The Same Story

Mothering is a prolonged goodbye. For many it lasts 18 years. Others have an abrupt ending at 5 years or 23.

trying to avoid group photos

trying to avoid group photos

My grandma called me a child when I was maybe 22. I defensively retorted I was not a baby. Grandma, in her wisdom, shared what I would learn to be true—7 or 72, I would always be her child.

laughing too hard to run away

laughing too hard to run away

I have a grand selection of fine friends who forgive me my dislike of this day. They forgive my bland vanilla wishes. My mother grieves along with me.

And a little girl who believes mommies are the gift, brings a rose to me for reasons she can’t yet grasp. A mama’s thin smile is all the conversation needed, one that is whispered above the child’s head.

This is my third attempt to fulfill a request to tell a story. Usually I can give it a day to breathe; ruminate a bit. Come at the theme sideways, talking low in an attempt not to startle my memory or the subject matter.

 This is as good as it gets with this crew.

This is as good as it gets with this crew.

Not this time.

I cannot tell a lie, especially not today. Today is not the day to disappoint my mother. So I can’t tell you what it is like to be a mother in extreme poverty. My heart won’t let me walk that road.

Fifteen years ago, I put a tiny baby back in her bassinet and walked out the door of the Missionaries of Charity in Chennai. I called my mother from the deck of the Universe Explorer and I cried. She told me I couldn’t leave the ship and fly home with a baby. She was right.

On that day, I was no more ready to raise a child alone in the US than I would have been to stay in India to serve at the orphanage. Though I wanted both.

I’d share with you the photo of me and baby M., but the snapshot, like most of my life is buried in a storage unit across town. First world problem.

I can’t paint a picture of life as a mother in Uganda or Guatemala, and I can’t tell you what Mother’s Day means to me. I’ll have to believe that my own mother will forgive my failing an assignment and these three will forgive me for not understanding their world.

Jospeh, Uganda

Silvana, Guatemala

Nelson, Ecuador

Lessons From the Pool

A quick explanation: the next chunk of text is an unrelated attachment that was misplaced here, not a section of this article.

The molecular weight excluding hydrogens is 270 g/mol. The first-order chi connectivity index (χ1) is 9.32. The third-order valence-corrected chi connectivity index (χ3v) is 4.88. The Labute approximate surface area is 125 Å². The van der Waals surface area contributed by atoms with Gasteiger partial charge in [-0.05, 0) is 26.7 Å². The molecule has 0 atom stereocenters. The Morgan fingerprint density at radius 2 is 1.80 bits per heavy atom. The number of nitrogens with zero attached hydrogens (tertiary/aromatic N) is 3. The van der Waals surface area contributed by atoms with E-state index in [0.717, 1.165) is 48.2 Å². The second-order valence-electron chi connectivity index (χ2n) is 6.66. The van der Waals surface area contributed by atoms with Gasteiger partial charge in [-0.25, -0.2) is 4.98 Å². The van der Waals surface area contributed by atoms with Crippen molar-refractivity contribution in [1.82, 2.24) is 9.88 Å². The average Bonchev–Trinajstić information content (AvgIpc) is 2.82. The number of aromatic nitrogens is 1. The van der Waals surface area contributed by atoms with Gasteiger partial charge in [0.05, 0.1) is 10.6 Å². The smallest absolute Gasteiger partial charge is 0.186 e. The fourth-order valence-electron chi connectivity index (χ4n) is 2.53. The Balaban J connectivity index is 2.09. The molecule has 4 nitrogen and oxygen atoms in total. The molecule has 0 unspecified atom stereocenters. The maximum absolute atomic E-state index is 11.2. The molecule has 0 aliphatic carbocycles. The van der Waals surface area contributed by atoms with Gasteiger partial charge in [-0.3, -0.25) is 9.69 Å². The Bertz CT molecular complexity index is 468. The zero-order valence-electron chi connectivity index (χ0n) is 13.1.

I’m humming it but I don’t want to write it.

The truth is, there is a lot that can happen, that needs to happen, between the edge of the pool and Dory’s mesmerizing ditty.

What I hear this morning above the swirl of lyrics is you can’t swim away, or walk away while still holding onto the railing.

I see the child in the pool screaming. Holding onto my neck, or the railing by the steps. Refusing to let go because he knows letting go means going under. Unknown. It requires effort opposite to all of the life he has known.

Before today, before a lesson in swimming or life, breathing wasn’t a thought. Now it is something to consider, to control. You don’t have to say to the child that inhaling under water causes death. He knows.


A Cry Stolen from the portfolio: Show You Yours

Now, on the edge of the pool, you have been asked to stop what you know keeps you alive. This is a lot to ask of a child, regardless of age.

I love being in the water.

I am not good at holding my breath. Which probably says a lot about me.

Holding your breath is one part control, one part letting go. It is knowing that you can’t live holding onto the railing. It is suspending one belief for a deeper knowing.

Today I want to find a way to be in the water. To believe that letting go of the railing will mean I get to do one of my favorite things–be held by strong arms that spin me around like a 4 year old princess.

Because you can’t laugh and feel fear at the same time.

Me, Playing Israelite in the Desert

Twenty days. This coming Tuesday I will have been on this journey 20 days. I can tell you that traveling completely around the globe in 108 days was less tiring.

I have stayed in one house, one apartment and two hostels. By the time I lay my head down Tuesday night I will make that my third hostel. Second state, with an international border crossing thrown haphazardly in the middle.

I have waited and listened. I have written and written. Written alone. Written in a small room full of women also writing. Written in a large room with a new group of women who also sat writing.

Not once in all of that writing did I write the answer, an answer.

But once, in a moment of not listening and not writing, when the clouds were literally parting, I knew an answer. Somewhere in the Skagit Valley, or perhaps just beyond in the stretch of wherever it is in these northern bits, I had my very quiet, non-neon, moment of clarity.

That moment was Friday. Which was followed by the loveliness of the sea in a new city. The wonder of traveling alone and getting to choose it all. How slow to walk and which trinket shop to step into next. I ended the day pushing my boundaries and choosing new people and loud music and the rush of energy to propel me through the mundane task of editing. It is helpful to drown out the nasty critic with the thrum of life around you. Turns out you can just respond to what is there.

All of this is good. Hard and wonderful. Gut wrenching. Invigorating and doubt inducing. And that is where I landed today. The rain swept in and has not stopped. So my mind is making up for all of the sites I won’t see today.

My mind is choosing to paint the sun streaked sky of my Friday bus ride into a lonely delusion.

Miles and miles and days of trust. Open hands filled time and again. And I choose in this cold long day to question clouds parting just for me.

I feel another lap around this mountain coming.